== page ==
Indo western fusion wear: The fantastic revolution of the Indian fashion industry!
What is fusion fashion?
Fusion wear or Indo-western fusion wear sounds like a concept that could only be a decade or two old. However, you may be surprised to find out that fusion fashion has existed in India since the colonial era. Think about a pre-colonial maharani dressed in a typically British puffed sleeves blouse topped with a gold-toned ruffled saree smoking from a hookah! You’ll know what I mean.
India has been a boiling pot for numerous cultures and ethnicities for ages making Indian fusion fashion most versatile. Today, one may refer to a clothing item as “Indian” or “western” with their understanding and cultural bias. Nevertheless, the truth is that the line between Indian ethnic and western fashion has blurred, giving rise to Indian contemporary fashion.
While the concept is at least a century and a half old, the term “fusion fashion” has been popularized only by Bollywood, the top fashion influencer in India. The Indian fashion industry has researched and experimented with different styles over the decades to bring about this change. Whether you may realize it or not, fusion fashion is an essential part of your wardrobe too!
The following is a timeline of how fusion wear fashion revolutionized the Indian fashion industry over the decades:
- The 1960s:
The advent of color films favored bright colors and aesthetically pleasing silhouettes on screen. One of the best fashion statements was Mumtaz’s body-hugging fusion saree. The outfit, unlike traditional sarees, has a fluted skirt with twirls of its gold-toned border.
The 1960s brought sleeveless bodycon kurtas with button fastenings into mainstream fashion. These kurtas were paired with a dupatta and churidar. Madhubala’s outfits from Mughal-e-Azam recreated a version of Mughal fashion that incorporated Indo western fusion wear. This style is well-known as an “Anarkali” dress to date.
- The 1970s:
Polka dots, stripes, and geometric motifs printed on chiffon were in vogue during the 70s. These motifs inspired by western dresses and shirts were blended with the desi sarees and kurtas. Chiffon, an unconventional fabric in traditional Indian wear became more mainstream. The waist-cinching Anarkali dresses were inspired by medieval corset dresses.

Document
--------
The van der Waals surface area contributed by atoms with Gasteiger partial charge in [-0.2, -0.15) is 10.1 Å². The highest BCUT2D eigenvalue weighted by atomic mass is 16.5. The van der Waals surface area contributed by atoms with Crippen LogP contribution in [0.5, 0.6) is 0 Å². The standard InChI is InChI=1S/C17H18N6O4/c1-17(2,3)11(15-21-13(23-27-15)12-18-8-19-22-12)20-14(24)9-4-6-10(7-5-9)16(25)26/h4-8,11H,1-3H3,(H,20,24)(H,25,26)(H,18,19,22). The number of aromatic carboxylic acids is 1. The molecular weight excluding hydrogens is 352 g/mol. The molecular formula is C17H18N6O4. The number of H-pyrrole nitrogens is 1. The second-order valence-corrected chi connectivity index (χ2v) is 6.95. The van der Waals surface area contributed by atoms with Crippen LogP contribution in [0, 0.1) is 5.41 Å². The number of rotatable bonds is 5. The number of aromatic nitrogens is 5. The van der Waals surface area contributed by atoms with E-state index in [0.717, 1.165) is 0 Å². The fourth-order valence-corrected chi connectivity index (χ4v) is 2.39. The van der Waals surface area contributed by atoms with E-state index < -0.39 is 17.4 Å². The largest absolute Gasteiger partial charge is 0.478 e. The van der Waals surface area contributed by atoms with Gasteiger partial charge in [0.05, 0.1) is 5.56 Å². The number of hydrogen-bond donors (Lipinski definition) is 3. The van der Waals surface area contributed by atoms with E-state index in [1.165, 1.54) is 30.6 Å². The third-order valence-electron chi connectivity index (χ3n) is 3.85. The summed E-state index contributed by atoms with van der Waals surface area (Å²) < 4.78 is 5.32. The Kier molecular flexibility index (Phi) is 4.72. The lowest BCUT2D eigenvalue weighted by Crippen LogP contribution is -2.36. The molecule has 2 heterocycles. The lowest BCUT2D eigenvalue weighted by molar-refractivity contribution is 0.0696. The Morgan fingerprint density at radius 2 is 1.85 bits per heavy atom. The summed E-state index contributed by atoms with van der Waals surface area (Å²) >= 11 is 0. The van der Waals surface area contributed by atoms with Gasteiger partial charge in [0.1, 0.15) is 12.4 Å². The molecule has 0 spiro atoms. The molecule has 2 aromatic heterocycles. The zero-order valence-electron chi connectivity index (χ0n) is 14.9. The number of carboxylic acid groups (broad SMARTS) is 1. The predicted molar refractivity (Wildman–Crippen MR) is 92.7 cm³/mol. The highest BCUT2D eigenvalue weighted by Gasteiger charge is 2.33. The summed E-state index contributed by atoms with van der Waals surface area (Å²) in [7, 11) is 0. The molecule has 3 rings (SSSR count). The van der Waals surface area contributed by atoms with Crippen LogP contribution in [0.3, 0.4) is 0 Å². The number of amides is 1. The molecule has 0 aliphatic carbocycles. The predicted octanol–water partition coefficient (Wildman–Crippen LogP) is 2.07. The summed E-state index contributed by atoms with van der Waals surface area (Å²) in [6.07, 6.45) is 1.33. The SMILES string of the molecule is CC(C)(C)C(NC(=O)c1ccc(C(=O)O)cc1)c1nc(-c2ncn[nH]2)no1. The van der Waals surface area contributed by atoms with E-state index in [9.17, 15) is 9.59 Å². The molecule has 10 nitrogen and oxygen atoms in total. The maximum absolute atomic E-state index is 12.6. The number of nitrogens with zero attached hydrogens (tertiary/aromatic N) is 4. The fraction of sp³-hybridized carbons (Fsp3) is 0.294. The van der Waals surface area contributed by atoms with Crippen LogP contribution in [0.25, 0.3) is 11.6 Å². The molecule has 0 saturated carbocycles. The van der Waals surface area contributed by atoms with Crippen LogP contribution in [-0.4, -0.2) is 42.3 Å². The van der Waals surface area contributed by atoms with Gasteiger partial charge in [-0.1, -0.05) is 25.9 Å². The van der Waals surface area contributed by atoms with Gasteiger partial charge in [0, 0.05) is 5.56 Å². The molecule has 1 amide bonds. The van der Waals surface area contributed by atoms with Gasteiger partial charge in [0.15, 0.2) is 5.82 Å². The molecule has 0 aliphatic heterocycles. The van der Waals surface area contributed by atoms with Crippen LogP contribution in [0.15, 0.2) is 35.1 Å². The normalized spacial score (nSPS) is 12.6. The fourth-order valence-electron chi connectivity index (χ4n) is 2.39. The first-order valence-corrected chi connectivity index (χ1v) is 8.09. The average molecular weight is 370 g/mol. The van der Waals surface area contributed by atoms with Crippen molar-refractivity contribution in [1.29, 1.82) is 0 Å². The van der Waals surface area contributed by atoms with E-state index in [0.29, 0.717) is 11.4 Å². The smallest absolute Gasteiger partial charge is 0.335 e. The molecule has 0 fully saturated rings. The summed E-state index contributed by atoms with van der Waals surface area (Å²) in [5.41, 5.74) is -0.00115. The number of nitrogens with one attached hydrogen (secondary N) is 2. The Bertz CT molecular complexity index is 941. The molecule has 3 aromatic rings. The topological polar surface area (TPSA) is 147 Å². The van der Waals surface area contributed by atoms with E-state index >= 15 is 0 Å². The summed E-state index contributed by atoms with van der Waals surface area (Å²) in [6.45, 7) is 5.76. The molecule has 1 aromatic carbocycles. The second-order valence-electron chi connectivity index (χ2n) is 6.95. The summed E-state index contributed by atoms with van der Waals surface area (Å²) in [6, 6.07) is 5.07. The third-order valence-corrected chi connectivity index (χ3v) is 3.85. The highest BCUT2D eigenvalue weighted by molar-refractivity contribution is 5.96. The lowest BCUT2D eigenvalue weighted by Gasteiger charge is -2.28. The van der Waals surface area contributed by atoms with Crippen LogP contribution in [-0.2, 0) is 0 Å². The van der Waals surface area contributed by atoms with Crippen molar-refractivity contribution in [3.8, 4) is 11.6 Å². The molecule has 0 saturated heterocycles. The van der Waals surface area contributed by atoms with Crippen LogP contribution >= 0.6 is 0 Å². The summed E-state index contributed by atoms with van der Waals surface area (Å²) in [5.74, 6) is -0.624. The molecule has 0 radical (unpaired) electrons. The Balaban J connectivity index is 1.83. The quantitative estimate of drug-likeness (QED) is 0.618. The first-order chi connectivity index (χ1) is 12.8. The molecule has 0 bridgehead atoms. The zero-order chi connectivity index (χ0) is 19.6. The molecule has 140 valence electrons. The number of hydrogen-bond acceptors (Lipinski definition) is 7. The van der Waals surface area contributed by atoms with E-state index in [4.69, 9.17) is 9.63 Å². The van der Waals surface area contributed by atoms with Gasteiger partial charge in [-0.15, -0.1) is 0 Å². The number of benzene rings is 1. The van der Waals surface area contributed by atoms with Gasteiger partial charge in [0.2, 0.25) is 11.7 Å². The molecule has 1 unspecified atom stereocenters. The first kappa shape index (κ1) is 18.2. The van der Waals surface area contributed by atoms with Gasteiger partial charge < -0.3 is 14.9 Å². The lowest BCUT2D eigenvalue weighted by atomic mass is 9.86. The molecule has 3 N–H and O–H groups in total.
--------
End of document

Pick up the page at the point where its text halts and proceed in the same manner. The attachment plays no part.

A distinguishing feature of the 70s was that though the silhouettes were Indian, the prints and color pops were considerably western. Bindis that complement the polka-dotted designs were haute-couture. The jewelry was minimal consisting of studs, hoops, and colored pearl necklaces.
- The 1980s:
The bold and free-spirited 80s brought semi-sheer sarees in trend to flaunt those feminine curves. Sridevi’s “Chandni” saree coupled with a typically western pearl necklace and minimalist blouse became immensely popular.
Indian dresses adopted sweetheart necklines and pointed paddings at the breast. The typical shimmery element of desi outfits was brought using sequins instead of traditional crafts and materials.
- The 1990s:
The 1990s made a great effort to revive the “Indianness” in fashion. This can be noticed in the intricate designs used in the popular gold-toned jewelry. Forgotten styles like the Gujrati reversed pallus, ghoonghats, modest blouses, and patchwork were revived.
However, with the rising industry-manufactured fast fashion, most so-called “Indian” dresses were made with cheaper fabrics like polyester. Overall, the indo western fusion wear trends during the decade were conservative and maximalist.
- The 2000s:
The 00s were all about noodle straps and flaunting the midriffs. While the 90s maximalism stayed, outfits became bolder and showed off more skin. Lehengas that were heavy and dangerously low-waisted were haute-couture. While the jewelry resembled the 90s, bangles added chic to the look. Think of the fusion wear styles worn in “Bole Chudiyaan”, you’ll get the picture!
- The 2010s:
2010 discarded many heavy and intricate styles from the past decade and drifted towards “sleek and sexy” styles. Cocktail sarees with noodle-strapped and halter-neck blouses were common. The Anarkali dresses were revived. While elements like sequins, and beads were still in vogue, traditional crafts like phulkari, bandhani, etc. too gained popularity. Kurtas with jeans became a comfortable and trendy pair.
- The 2020s:
Today, with the explosion of trends on Instagram, fusion fashion india has expanded into numerous styles. While on one hand, experimental fast fashion like the saree with belt is in talks, traditional fabrics and crafts are gaining popularity on the other. Indian elements like Ajrakh, Ikat, Kalamkari are making their way into practical western silhouettes like dresses, jumpsuits, shirts, and tunics giving way to some more indo western fusion wear.